#newmum My baby and I: love at first sight (NOT!)

becoming a mom- Parenting resources by ZenParent

As a child I loved collecting dolls. Just collecting. Not dressing them up, or playing house with them. In fact, most of them ended up with missing limbs, poked-out eyes, and worse, one dysfunctional eyelid. They looked straight out of a horror movie. A lot of girls I knew mothered their dolls. They always wore neat clothes, with all limbs intact, and the eyes fluttering the way they should. Even the fibre curls stayed on their heads. Mine were bald, if not beheaded. Mine painted a grim picture of me as a mother. Back then, it didn’t matter, of course.

The thought haunted me years later, though. I was sitting in the wheelchair, waiting to be taken to the operation theatre. It was nearly time. Time to cross over to the next world. Now was not the time to doubt myself, yet here I was, mildly worried about the prospect of being cut open, but hyperventilating at the thought of being put in charge of another life. All those maimed dolls stood in front of me, mocking me. They seemed to be sniggering. Soon their voices grew faint, as did the loud cling and clang of instruments. Last thing I saw was the bright light overhead. I was about to become a mum. Even the word seemed alien.

When I opened my eyes again, the world seemed twisted. The sounds and the sights overwhelmed me. I wanted to scream and ask everyone to get out. Instead, I smiled and nodded a thank-you at what sounded like congratulatory words. In what looked like a tray, something wriggled. I remember feeling nothing but exhaustion, and pain pulling the insides of my stomach. The voices seemed to echo, even the whispers asking, ‘What is your name? How are you feeling?’ pierced my eardrums. I turned to look at the tray. Something whimpered. I passed out again.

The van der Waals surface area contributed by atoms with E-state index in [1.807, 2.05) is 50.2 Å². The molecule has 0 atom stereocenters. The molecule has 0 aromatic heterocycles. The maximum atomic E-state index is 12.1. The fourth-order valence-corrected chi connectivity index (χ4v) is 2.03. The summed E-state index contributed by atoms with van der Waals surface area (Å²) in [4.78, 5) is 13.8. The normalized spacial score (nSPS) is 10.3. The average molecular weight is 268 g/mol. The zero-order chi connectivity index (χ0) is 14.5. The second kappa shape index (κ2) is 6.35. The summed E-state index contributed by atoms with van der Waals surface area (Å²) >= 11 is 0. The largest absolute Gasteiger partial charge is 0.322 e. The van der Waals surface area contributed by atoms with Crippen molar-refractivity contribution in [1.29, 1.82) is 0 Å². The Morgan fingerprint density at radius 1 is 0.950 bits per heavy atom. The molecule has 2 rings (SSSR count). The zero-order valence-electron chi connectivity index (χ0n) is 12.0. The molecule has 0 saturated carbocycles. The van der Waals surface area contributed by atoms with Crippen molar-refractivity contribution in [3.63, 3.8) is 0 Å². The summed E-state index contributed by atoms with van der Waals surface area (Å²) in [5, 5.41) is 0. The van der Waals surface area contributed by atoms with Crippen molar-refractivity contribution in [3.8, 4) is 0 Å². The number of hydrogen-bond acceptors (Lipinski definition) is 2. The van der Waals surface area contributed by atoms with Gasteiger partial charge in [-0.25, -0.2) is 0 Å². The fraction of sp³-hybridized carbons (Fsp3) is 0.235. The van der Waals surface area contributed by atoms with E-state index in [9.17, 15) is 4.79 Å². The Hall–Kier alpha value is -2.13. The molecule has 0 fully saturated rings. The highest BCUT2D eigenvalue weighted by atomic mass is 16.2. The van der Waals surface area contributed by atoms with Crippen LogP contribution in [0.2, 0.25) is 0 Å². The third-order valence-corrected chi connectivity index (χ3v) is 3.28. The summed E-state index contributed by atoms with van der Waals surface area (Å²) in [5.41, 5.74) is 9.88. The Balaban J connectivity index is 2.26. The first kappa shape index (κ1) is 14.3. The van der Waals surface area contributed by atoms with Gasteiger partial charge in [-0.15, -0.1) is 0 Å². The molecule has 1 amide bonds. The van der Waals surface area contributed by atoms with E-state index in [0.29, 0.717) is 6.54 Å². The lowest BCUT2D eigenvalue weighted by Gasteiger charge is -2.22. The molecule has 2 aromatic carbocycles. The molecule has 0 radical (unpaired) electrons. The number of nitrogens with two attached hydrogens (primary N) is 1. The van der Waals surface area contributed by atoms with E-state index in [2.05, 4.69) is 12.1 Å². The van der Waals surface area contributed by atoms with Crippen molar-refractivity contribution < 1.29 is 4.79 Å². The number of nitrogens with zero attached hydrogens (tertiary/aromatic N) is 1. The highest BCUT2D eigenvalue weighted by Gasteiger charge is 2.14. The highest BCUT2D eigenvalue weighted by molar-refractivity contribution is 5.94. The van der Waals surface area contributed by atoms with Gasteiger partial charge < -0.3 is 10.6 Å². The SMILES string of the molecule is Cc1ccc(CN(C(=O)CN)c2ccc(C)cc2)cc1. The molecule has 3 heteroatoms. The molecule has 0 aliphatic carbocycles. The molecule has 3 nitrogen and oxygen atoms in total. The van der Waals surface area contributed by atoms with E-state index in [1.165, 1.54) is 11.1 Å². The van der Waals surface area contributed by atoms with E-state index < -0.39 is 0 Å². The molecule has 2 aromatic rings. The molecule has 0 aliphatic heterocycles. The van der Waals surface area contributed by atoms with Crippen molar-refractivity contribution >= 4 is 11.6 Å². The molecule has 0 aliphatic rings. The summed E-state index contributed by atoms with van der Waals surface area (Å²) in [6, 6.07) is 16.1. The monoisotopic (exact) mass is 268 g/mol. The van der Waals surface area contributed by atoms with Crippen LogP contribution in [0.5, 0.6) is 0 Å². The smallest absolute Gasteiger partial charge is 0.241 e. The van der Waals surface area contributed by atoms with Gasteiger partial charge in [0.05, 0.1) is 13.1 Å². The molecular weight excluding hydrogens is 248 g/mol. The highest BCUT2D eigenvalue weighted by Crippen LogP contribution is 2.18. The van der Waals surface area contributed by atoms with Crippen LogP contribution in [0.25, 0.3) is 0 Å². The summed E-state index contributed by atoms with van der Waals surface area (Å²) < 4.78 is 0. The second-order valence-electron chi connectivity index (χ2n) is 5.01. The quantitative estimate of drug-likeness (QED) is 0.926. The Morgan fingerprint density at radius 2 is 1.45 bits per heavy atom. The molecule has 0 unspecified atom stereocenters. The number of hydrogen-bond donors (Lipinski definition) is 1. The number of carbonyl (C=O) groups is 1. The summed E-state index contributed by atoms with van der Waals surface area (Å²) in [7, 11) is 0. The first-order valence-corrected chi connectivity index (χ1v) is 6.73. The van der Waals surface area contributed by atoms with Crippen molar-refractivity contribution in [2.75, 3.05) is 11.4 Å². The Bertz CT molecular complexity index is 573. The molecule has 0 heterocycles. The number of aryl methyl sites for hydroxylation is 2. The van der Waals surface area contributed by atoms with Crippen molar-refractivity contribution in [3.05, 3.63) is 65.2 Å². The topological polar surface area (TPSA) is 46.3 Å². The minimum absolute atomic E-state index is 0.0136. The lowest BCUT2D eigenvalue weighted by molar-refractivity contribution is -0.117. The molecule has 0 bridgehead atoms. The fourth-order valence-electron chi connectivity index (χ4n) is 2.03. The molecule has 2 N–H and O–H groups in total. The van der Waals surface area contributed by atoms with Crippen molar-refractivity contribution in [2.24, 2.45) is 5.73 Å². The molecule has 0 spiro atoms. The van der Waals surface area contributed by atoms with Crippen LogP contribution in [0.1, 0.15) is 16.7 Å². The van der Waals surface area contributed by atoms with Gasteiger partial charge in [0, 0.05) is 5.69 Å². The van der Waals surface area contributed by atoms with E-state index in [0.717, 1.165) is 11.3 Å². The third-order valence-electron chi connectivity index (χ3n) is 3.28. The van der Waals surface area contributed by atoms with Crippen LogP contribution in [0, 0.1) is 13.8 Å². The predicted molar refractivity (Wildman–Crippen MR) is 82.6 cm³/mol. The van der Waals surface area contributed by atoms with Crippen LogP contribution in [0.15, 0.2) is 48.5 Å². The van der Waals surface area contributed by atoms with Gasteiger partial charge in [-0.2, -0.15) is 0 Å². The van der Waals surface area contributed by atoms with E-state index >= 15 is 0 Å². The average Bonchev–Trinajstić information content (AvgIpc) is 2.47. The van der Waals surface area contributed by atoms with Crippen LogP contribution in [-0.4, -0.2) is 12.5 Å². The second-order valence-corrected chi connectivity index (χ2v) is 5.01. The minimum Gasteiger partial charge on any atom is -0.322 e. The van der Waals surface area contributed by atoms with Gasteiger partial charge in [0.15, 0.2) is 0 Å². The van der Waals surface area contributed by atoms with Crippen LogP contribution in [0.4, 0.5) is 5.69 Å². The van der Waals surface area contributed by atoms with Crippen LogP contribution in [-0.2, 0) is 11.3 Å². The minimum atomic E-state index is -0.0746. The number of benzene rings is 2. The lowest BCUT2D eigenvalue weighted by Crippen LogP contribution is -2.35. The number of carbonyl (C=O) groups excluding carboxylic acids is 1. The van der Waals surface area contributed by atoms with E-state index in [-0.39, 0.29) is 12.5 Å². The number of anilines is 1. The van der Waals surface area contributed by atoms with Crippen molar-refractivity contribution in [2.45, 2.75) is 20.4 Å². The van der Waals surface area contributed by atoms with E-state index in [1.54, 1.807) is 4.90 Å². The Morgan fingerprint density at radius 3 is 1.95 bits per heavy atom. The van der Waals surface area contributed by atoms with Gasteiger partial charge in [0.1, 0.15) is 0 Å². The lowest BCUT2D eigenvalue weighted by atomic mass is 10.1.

The hospital room was our first formal introduction. I had tears in my eyes. Not of maternal love but of great fear and guilt. At that point, contrary to the million advertisements that we see, no strings of my heart were being tugged at. The strings were madly strumming a song of pain thanks to the stitches. I knew I was supposed to want to cuddle the baby, but that wriggling mass in the cradle looked far too fragile, and the after effects of surgery were still very much present. So, for the first few hours, we stayed in our respective zones, coming together only when the nurse came in to help me feed him.

becoming a mom is a process- Parenting resources by ZenParent

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People started coming in and with them came rotting heaps of suggestions – what to wear, how to hold the baby, what to eat, temperature of the room – everything was touched upon. Amidst the chaos, the wriggling mouse gave voice to my feelings. He screeched the loudest screech a few-hours-old infant can pull off and silenced everyone. The nurse shooed them out and deposited him in my arms. I think I saw a hint of a smile. That moment I knew we’d get along just fine.

Ours was not love at first sight. We sized each other up and figured that we were each other’s best bet. Years have gone past. I still get truckloads of unsolicited advice. However, we have developed a socially acceptable way of tackling it – smiling and nodding works better than screeching.  My journey began with me tearing the first page out of nearly every book on motherhood. Maternal love is not instinctive. It is okay to be lost for a while. The glossy magazine’s picture of a salon-fresh mum holding a squeaky clean infant is a myth. I nearly fell into the trap, judging myself against scales that do not exist. I am a mother. I make mistakes. And I didn’t come with pre-installed software to love a baby. Some of us come with a built-in app and some simply do not. We write our own programs, pirate a few bits from here and there, and continue to develop the darned motherhood software all our lives.

So if you are out there, expecting your first baby or the fifth, and you have doubts clouding your mind because you mutilated dolls as a child, you are not alone. Do not let the expert naysayers and advisors, now abundantly found online, make you feel inadequate as a mum. That wriggling bundle in the tray might seem alien right now, but soon, your life will be taken over by him or her. There is no right formula. There is no perfect method or theory. It is just you and him. It was just me and him. We defied laws. We made our own and so will you.

Click here to read the confessions of an exhausted mom.

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